The 1.93kg slab of gold was discovered in a park in Mexico City in 1981 by a construction worker during excavations for a new building along the Alameda. How it got there remained a mystery, as the Aztec civilisation ruled in a more southern part of Mexico, while the capital city is more north of where the Aztecs once ruled. However, analysis of a Spanish invaders diary revealed the gold bar was looted by Hernan Cortes in 1520.

Cortes was a famous Spanish conquistador who docked at Veracruz in April 1519.

The following year, on June 30, the Spanish were forced to temporarily retreat as they had just slaughtered the Aztec’s nobles and priests, leaving the Aztec’s furious in a night known as ‘Noche Triste’, or ‘Sad Night’.

However, Cortes did not leave without a gift, and decided to take the weighty piece of gold with him, before evidently losing it.

A statement from Mexico’s National Institute of Anthropology and History (INAH) said: “The so-called ‘Noche Triste’ is among the episodes of the conquest that will be remembered this year, and there is only one piece of material evidence from it: a gold bar that sank 500 years ago in the canals of Tenochtitlan, and which recent analysis confirms came from the (Spaniards’) flight.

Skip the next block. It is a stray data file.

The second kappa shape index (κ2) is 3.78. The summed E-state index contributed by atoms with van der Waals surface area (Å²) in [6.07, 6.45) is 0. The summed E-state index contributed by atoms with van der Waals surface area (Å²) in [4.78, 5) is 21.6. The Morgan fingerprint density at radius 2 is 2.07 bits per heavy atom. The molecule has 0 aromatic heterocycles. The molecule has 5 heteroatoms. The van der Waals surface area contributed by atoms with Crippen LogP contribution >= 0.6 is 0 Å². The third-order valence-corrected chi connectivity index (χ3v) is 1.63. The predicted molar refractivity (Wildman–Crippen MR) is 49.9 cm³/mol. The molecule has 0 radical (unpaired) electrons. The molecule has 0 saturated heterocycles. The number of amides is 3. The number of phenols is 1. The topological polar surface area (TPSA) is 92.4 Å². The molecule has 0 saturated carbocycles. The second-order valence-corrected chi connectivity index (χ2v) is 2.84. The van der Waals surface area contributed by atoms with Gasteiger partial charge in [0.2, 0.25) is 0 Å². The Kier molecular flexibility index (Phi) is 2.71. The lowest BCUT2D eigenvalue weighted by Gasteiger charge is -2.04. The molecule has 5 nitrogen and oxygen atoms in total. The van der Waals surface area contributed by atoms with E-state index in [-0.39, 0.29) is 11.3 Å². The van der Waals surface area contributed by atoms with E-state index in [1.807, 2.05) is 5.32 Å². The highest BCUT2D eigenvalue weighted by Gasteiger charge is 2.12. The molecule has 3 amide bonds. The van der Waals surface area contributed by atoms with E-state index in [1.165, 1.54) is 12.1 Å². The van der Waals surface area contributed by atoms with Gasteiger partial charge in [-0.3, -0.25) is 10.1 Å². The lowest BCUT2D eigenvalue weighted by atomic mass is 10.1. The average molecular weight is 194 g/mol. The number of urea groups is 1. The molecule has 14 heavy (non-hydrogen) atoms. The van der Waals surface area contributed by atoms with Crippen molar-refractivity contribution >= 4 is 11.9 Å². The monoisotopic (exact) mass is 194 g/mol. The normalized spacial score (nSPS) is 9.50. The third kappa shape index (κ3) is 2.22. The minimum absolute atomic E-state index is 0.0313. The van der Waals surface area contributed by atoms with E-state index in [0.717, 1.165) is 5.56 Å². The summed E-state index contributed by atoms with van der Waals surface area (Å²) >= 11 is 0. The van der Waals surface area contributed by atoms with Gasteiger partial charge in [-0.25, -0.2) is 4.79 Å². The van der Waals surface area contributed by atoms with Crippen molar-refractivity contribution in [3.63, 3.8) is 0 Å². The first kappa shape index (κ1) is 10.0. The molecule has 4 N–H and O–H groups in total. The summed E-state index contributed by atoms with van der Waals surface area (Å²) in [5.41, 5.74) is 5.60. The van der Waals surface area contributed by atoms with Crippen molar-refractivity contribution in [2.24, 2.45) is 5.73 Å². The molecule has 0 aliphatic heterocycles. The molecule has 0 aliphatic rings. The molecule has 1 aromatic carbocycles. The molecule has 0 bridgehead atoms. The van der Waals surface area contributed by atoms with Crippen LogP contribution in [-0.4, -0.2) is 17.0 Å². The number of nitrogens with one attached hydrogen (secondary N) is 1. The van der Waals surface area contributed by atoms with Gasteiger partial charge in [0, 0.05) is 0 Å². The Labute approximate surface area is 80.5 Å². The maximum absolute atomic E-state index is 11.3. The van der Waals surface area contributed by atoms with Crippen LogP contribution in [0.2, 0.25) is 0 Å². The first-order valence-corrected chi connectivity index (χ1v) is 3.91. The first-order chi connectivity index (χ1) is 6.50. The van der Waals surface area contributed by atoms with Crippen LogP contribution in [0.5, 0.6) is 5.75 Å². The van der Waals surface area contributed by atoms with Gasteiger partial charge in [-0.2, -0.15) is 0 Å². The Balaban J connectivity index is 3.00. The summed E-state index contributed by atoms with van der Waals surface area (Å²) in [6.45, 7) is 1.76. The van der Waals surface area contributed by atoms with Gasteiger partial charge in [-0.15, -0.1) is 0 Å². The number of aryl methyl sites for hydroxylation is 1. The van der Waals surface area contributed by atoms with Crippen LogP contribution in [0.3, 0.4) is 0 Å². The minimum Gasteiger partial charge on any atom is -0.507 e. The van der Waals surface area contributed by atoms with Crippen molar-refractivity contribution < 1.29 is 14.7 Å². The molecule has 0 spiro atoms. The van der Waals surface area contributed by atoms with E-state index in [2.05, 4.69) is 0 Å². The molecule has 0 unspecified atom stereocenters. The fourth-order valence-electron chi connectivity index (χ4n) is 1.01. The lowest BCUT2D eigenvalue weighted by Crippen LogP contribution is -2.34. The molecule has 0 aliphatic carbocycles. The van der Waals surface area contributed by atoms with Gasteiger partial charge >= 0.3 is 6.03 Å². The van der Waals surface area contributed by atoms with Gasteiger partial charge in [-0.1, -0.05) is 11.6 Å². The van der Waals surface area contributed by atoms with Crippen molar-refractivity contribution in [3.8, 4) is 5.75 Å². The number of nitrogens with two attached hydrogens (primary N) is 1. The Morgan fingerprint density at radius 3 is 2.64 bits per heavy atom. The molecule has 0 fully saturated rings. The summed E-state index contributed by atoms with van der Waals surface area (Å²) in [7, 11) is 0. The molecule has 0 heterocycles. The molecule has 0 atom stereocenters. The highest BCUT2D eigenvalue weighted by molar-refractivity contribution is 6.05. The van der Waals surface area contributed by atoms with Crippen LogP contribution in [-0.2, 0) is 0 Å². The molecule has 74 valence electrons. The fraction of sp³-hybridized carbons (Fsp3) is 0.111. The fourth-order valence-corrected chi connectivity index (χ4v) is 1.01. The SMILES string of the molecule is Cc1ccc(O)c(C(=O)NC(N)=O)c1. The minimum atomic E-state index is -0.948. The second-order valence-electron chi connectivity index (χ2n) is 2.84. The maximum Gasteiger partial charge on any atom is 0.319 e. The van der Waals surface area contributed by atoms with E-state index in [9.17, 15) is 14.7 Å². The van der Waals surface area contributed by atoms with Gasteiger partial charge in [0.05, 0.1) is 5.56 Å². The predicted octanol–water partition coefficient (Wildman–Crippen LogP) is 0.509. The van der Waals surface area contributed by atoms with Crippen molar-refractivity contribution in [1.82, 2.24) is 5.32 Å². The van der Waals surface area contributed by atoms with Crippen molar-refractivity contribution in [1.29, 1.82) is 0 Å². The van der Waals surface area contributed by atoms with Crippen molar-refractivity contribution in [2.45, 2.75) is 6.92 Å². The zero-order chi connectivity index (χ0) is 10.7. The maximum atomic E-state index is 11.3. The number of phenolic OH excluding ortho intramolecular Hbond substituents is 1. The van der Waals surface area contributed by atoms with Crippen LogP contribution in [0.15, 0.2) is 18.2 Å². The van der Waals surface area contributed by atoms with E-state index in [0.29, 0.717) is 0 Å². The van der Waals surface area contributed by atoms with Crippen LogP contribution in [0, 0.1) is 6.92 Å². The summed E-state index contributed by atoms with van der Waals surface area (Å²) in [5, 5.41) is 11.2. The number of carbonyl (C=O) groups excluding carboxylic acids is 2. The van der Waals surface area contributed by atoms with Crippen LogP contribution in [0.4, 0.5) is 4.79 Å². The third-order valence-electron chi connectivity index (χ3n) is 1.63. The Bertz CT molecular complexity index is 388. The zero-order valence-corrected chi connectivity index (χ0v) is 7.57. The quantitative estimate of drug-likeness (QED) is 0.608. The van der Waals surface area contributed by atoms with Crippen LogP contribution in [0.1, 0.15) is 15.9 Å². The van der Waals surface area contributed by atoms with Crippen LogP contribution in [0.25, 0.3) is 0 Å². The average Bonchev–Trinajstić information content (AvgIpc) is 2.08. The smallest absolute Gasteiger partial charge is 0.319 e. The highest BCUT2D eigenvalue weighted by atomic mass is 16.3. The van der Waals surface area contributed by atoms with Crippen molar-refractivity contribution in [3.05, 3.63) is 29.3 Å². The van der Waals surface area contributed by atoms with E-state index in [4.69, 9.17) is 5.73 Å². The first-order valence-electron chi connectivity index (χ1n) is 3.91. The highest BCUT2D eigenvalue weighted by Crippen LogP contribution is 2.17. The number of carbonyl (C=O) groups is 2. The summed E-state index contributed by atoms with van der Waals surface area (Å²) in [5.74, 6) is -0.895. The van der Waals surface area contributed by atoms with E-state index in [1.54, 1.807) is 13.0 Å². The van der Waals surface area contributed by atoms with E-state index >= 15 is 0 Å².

“This bar is a key piece in the puzzle of this historical event.”

INAH also recently discovered two 500-year anchors were uncovered at the Gulf of Mexico which belonged to Cortes.

The two anchors were embedded in sediment, at depths between 33 and 50 feet. The divers then reburied the anchors, in order to preserve them.

Remarkably, an intact wooden crosspiece had been discovered in the same vicinity last year.

READ MORE: Archaeology breakthrough: Workers found ‘mysterious’ Aztec stone

The Spanish conquest of the Aztec Empire was a huge event in their colonisation of the Americas. Cortes conquered the Aztecs against the odds.

He did so by forming alliances with various indigenous groups, turning groups against each other.

Cortes and his fleet are estimated to have killed around 100,000 indigenous people during his conquests.

King Charles I of Spain, however, appointed him the governor of New Spain shortly afterward, in 1522.



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